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Hands-On with Windows 8.1: PC Settings

Hands-On with Windows 8.1: PC Settings

Now with most of the settings that most users will need most frequently

Users who wish to stay in the Metro environment while using Windows 8 or RT tablets and hybrid devices will appreciate the many additions Microsoft has made to its Metro-based PC Settings interface. No longer will you need to switch between PC Settings and Control Panel to find the most frequently-needed settings.

Because of the sheer number of settings that have been added to PC Settings, Microsoft had to abandon the old list-based UI and use a new single screen interface, like that used by the new Xbox Music, in which you select top-level settings group from a list and then it expands to show you settings within that group.

There’s a new default view, too: Top settings. Here, you can very quickly access those settings you’ve accessed most frequently in the past.

Like many Metro experiences in Windows 8.1, PC Settings also picks up an in-app Search button so you can more easily find what you’re looking for.

Of course, PC Settings is all about system settings. And there are a ton of new settings in Windows 8.1. But while it’s probably not advisable to highlight every single settings addition here, several do stand out.

PC & Devices

Display. This interface lets you customize options related to your display(s), including resolution, orientation, and wireless display connections.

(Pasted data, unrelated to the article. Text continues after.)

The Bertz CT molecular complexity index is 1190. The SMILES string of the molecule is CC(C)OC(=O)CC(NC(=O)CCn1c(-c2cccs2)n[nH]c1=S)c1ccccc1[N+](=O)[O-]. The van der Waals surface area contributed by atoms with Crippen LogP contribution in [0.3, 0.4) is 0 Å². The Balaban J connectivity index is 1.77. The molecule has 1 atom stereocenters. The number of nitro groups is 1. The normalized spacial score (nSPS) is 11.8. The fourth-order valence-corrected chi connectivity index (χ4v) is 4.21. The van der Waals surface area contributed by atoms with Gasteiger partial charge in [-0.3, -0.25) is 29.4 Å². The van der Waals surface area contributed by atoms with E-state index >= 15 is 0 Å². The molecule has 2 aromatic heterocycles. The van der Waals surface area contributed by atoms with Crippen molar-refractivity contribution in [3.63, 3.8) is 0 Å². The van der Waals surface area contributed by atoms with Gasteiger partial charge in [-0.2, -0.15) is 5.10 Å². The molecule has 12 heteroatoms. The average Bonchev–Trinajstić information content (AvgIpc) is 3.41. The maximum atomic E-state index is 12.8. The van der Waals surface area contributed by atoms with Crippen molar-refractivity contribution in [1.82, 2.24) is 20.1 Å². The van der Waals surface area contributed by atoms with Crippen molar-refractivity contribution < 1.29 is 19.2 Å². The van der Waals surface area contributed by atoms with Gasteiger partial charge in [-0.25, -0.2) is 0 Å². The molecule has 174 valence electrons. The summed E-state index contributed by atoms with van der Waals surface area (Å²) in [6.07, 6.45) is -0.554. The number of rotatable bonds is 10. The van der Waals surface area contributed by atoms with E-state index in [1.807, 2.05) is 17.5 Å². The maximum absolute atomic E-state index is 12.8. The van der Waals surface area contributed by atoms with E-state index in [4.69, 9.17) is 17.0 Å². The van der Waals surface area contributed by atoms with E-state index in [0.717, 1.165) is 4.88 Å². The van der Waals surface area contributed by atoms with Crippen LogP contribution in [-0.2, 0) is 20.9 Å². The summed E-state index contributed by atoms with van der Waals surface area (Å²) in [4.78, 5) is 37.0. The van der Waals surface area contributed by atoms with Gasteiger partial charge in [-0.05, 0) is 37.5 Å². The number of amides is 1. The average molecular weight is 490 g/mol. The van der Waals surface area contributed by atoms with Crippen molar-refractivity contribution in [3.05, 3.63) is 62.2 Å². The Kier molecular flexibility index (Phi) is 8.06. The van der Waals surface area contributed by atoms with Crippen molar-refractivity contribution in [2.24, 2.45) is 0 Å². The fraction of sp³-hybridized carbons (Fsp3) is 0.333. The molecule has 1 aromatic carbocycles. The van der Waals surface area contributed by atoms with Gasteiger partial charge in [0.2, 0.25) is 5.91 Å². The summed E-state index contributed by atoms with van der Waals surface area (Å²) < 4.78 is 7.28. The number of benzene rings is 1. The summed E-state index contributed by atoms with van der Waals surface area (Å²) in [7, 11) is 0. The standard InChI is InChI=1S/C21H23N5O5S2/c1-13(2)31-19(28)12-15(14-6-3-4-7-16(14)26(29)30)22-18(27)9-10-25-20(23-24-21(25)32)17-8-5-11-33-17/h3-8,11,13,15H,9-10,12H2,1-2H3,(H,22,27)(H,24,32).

Mouse and Touchpad. Here, you can configure basic settings related to your PC’s pointing device.

Corner and Edges. This interesting interface helps you configure what happens when you access the corners of the screen with the mouse cursor or the edges of the screen on a multi-touch display. You can disable Switcher and swipe-based app switching and turn off Charms access from the top-right corner.

Power & Sleep. Here, you can access your power settings (but not switch power plans), screen brightness and sleep behavior.

AutoPlay. Toggle AutoPlay usage and determine defaults for memory cards and removable drives.

Search & Apps

Search. From this interface, you can configure whether the system Search feature also provides Bing-based web search results and, if so, how that experience works.

Notifications. This interface provides access to a new Quiet Hours feature, which stops app notifications during certain hours of the day.

Defaults. Choose the default app (or application) to use for web browsing, email, music player, video player, photo viewer, calendar provider, and map address, as well as the default apps/applications for various file types and protocols.


Workplace. This interface lets you connect to your corporate Active Directory domain to enable policy-based management of your PC/device.

Time & Language

Region & Language. From this interface, you can configure your country or region as well as your installed languages. Tap “Add a language” to choose from many more.

Update & Recovery

File History. You can now access File History—hidden and undiscoverable in the initial release of Windows 8/RT—directly from PC Settings.

There’s a lot more of course, but the point here is simple: Where Windows 8/RT only provided a handful of settings through PC Settings, Windows 8.1 closes the gap with Control Panel significantly. It’s not functionally identical by a long shot, but it does provide those settings that most users will need most of the time.

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